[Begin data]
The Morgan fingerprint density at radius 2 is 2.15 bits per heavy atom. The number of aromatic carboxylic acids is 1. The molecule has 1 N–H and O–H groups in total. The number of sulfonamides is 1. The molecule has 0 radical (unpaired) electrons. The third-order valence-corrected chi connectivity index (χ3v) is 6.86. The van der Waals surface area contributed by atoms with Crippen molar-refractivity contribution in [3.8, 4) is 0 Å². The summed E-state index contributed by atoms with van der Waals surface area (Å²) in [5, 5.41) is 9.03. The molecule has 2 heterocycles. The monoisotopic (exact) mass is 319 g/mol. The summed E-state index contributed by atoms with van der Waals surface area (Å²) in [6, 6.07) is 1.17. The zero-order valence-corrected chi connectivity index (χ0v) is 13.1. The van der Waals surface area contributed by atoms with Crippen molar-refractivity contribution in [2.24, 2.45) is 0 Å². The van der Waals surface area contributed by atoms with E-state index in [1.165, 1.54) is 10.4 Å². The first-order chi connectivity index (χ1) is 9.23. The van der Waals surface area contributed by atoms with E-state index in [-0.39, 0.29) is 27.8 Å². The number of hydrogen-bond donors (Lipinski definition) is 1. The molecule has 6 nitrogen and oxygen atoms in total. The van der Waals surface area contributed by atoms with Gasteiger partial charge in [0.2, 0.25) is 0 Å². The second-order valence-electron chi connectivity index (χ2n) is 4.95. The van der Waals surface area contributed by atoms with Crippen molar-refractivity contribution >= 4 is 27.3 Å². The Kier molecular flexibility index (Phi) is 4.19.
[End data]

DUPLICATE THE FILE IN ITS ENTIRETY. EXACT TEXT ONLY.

The Morgan fingerprint density at radius 2 is 2.15 bits per heavy atom. The number of aromatic carboxylic acids is 1. The molecule has 1 N–H and O–H groups in total. The number of sulfonamides is 1. The molecule has 0 radical (unpaired) electrons. The third-order valence-corrected chi connectivity index (χ3v) is 6.86. The van der Waals surface area contributed by atoms with Crippen molar-refractivity contribution in [3.8, 4) is 0 Å². The summed E-state index contributed by atoms with van der Waals surface area (Å²) in [5, 5.41) is 9.03. The molecule has 2 heterocycles. The monoisotopic (exact) mass is 319 g/mol. The summed E-state index contributed by atoms with van der Waals surface area (Å²) in [6, 6.07) is 1.17. The zero-order valence-corrected chi connectivity index (χ0v) is 13.1. The van der Waals surface area contributed by atoms with Crippen molar-refractivity contribution in [2.24, 2.45) is 0 Å². The van der Waals surface area contributed by atoms with E-state index in [1.165, 1.54) is 10.4 Å². The first-order chi connectivity index (χ1) is 9.23. The van der Waals surface area contributed by atoms with E-state index in [-0.39, 0.29) is 27.8 Å². The number of hydrogen-bond donors (Lipinski definition) is 1. The molecule has 6 nitrogen and oxygen atoms in total. The van der Waals surface area contributed by atoms with Gasteiger partial charge in [0.2, 0.25) is 0 Å². The second-order valence-electron chi connectivity index (χ2n) is 4.95. The van der Waals surface area contributed by atoms with Crippen molar-refractivity contribution >= 4 is 27.3 Å². The Kier molecular flexibility index (Phi) is 4.19.